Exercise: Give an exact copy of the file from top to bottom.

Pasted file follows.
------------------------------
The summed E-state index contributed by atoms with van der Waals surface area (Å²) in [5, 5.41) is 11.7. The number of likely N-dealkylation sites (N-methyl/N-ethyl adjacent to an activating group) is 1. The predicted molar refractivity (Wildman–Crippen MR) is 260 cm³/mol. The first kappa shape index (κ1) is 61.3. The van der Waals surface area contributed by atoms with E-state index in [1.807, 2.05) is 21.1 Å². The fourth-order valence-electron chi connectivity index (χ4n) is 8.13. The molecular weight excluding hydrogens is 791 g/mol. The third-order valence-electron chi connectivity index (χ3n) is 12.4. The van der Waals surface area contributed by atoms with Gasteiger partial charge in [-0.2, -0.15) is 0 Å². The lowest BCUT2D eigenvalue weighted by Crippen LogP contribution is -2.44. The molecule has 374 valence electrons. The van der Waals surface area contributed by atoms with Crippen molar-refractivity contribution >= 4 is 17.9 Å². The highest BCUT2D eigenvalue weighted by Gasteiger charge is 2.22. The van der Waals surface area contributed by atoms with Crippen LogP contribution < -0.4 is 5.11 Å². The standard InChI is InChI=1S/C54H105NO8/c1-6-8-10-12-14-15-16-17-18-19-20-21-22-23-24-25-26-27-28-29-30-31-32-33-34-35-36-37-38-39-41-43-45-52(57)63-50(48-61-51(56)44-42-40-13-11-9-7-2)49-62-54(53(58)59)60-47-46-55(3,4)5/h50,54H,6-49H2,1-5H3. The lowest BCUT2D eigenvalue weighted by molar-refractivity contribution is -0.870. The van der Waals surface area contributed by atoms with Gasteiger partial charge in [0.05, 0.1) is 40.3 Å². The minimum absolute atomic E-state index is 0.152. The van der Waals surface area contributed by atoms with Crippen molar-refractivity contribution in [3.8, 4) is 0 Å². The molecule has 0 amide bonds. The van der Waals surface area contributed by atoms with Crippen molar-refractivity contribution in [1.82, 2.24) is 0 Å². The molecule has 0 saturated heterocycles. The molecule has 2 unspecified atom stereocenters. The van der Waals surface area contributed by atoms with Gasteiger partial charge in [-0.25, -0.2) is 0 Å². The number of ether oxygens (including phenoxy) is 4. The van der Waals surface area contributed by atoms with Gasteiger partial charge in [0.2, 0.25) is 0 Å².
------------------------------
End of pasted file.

The summed E-state index contributed by atoms with van der Waals surface area (Å²) in [5, 5.41) is 11.7. The number of likely N-dealkylation sites (N-methyl/N-ethyl adjacent to an activating group) is 1. The predicted molar refractivity (Wildman–Crippen MR) is 260 cm³/mol. The first kappa shape index (κ1) is 61.3. The van der Waals surface area contributed by atoms with E-state index in [1.807, 2.05) is 21.1 Å². The fourth-order valence-electron chi connectivity index (χ4n) is 8.13. The molecular weight excluding hydrogens is 791 g/mol. The third-order valence-electron chi connectivity index (χ3n) is 12.4. The van der Waals surface area contributed by atoms with Gasteiger partial charge in [-0.2, -0.15) is 0 Å². The lowest BCUT2D eigenvalue weighted by Crippen LogP contribution is -2.44. The molecule has 374 valence electrons. The van der Waals surface area contributed by atoms with Crippen molar-refractivity contribution >= 4 is 17.9 Å². The highest BCUT2D eigenvalue weighted by Gasteiger charge is 2.22. The van der Waals surface area contributed by atoms with Crippen LogP contribution < -0.4 is 5.11 Å². The standard InChI is InChI=1S/C54H105NO8/c1-6-8-10-12-14-15-16-17-18-19-20-21-22-23-24-25-26-27-28-29-30-31-32-33-34-35-36-37-38-39-41-43-45-52(57)63-50(48-61-51(56)44-42-40-13-11-9-7-2)49-62-54(53(58)59)60-47-46-55(3,4)5/h50,54H,6-49H2,1-5H3. The lowest BCUT2D eigenvalue weighted by molar-refractivity contribution is -0.870. The van der Waals surface area contributed by atoms with Gasteiger partial charge in [0.05, 0.1) is 40.3 Å². The minimum absolute atomic E-state index is 0.152. The van der Waals surface area contributed by atoms with Crippen molar-refractivity contribution in [3.8, 4) is 0 Å². The molecule has 0 amide bonds. The van der Waals surface area contributed by atoms with Crippen molar-refractivity contribution in [1.82, 2.24) is 0 Å². The molecule has 0 saturated heterocycles. The molecule has 2 unspecified atom stereocenters. The van der Waals surface area contributed by atoms with Gasteiger partial charge in [-0.25, -0.2) is 0 Å². The number of ether oxygens (including phenoxy) is 4. The van der Waals surface area contributed by atoms with Gasteiger partial charge in [0.2, 0.25) is 0 Å².